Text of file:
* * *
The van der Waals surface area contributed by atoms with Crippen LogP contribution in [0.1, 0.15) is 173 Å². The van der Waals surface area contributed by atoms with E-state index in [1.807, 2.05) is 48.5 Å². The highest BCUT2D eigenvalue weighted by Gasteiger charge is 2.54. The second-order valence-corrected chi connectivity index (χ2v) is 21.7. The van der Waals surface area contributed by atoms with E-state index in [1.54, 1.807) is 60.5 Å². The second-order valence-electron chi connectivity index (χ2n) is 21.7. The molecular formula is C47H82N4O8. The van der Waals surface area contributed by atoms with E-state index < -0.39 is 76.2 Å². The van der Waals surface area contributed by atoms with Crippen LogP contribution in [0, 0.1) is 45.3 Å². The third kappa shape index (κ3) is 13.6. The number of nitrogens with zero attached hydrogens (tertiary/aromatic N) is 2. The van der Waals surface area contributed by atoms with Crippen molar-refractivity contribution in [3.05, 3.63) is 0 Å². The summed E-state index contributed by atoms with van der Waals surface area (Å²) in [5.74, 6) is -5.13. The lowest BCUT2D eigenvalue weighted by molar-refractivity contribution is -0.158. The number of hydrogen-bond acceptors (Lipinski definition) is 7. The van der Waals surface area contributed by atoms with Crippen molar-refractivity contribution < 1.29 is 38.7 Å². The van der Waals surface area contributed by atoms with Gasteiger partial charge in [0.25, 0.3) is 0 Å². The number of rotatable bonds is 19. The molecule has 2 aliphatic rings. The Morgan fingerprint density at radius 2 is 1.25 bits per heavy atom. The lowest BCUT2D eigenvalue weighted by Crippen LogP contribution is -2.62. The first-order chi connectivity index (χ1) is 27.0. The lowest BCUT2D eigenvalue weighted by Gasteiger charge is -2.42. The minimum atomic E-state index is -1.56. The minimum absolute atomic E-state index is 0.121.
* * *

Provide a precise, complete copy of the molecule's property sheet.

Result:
The van der Waals surface area contributed by atoms with Crippen LogP contribution in [0.1, 0.15) is 173 Å². The van der Waals surface area contributed by atoms with E-state index in [1.807, 2.05) is 48.5 Å². The highest BCUT2D eigenvalue weighted by Gasteiger charge is 2.54. The second-order valence-corrected chi connectivity index (χ2v) is 21.7. The van der Waals surface area contributed by atoms with E-state index in [1.54, 1.807) is 60.5 Å². The second-order valence-electron chi connectivity index (χ2n) is 21.7. The molecular formula is C47H82N4O8. The van der Waals surface area contributed by atoms with E-state index < -0.39 is 76.2 Å². The van der Waals surface area contributed by atoms with Crippen LogP contribution in [0, 0.1) is 45.3 Å². The third kappa shape index (κ3) is 13.6. The number of nitrogens with zero attached hydrogens (tertiary/aromatic N) is 2. The van der Waals surface area contributed by atoms with Crippen molar-refractivity contribution in [3.05, 3.63) is 0 Å². The summed E-state index contributed by atoms with van der Waals surface area (Å²) in [5.74, 6) is -5.13. The lowest BCUT2D eigenvalue weighted by molar-refractivity contribution is -0.158. The number of hydrogen-bond acceptors (Lipinski definition) is 7. The van der Waals surface area contributed by atoms with Crippen molar-refractivity contribution < 1.29 is 38.7 Å². The van der Waals surface area contributed by atoms with Gasteiger partial charge in [0.25, 0.3) is 0 Å². The number of rotatable bonds is 19. The molecule has 2 aliphatic rings. The Morgan fingerprint density at radius 2 is 1.25 bits per heavy atom. The lowest BCUT2D eigenvalue weighted by Crippen LogP contribution is -2.62. The first-order chi connectivity index (χ1) is 27.0. The lowest BCUT2D eigenvalue weighted by Gasteiger charge is -2.42. The minimum atomic E-state index is -1.56. The minimum absolute atomic E-state index is 0.121.